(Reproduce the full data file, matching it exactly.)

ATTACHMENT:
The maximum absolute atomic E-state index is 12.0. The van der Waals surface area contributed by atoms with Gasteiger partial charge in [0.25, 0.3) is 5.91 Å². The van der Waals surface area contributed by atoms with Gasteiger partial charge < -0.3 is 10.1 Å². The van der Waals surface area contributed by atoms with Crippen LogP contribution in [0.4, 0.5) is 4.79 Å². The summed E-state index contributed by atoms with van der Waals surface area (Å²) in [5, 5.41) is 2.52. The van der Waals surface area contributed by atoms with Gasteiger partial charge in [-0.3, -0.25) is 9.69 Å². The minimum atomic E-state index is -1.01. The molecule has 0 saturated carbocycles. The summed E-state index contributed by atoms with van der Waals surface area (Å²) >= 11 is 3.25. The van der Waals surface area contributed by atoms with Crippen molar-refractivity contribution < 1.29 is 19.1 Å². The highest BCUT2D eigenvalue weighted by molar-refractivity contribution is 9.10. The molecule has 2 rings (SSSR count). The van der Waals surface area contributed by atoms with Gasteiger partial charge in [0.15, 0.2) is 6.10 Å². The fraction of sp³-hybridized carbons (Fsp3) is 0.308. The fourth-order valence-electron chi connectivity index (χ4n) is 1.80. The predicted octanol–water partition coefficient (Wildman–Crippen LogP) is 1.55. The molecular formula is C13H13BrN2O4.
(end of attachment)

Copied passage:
The maximum absolute atomic E-state index is 12.0. The van der Waals surface area contributed by atoms with Gasteiger partial charge in [0.25, 0.3) is 5.91 Å². The van der Waals surface area contributed by atoms with Gasteiger partial charge < -0.3 is 10.1 Å². The van der Waals surface area contributed by atoms with Crippen LogP contribution in [0.4, 0.5) is 4.79 Å². The summed E-state index contributed by atoms with van der Waals surface area (Å²) in [5, 5.41) is 2.52. The van der Waals surface area contributed by atoms with Gasteiger partial charge in [-0.3, -0.25) is 9.69 Å². The minimum atomic E-state index is -1.01. The molecule has 0 saturated carbocycles. The summed E-state index contributed by atoms with van der Waals surface area (Å²) >= 11 is 3.25. The van der Waals surface area contributed by atoms with Crippen molar-refractivity contribution < 1.29 is 19.1 Å². The highest BCUT2D eigenvalue weighted by molar-refractivity contribution is 9.10. The molecule has 2 rings (SSSR count). The van der Waals surface area contributed by atoms with Gasteiger partial charge in [0.15, 0.2) is 6.10 Å². The fraction of sp³-hybridized carbons (Fsp3) is 0.308. The fourth-order valence-electron chi connectivity index (χ4n) is 1.80. The predicted octanol–water partition coefficient (Wildman–Crippen LogP) is 1.55. The molecular formula is C13H13BrN2O4.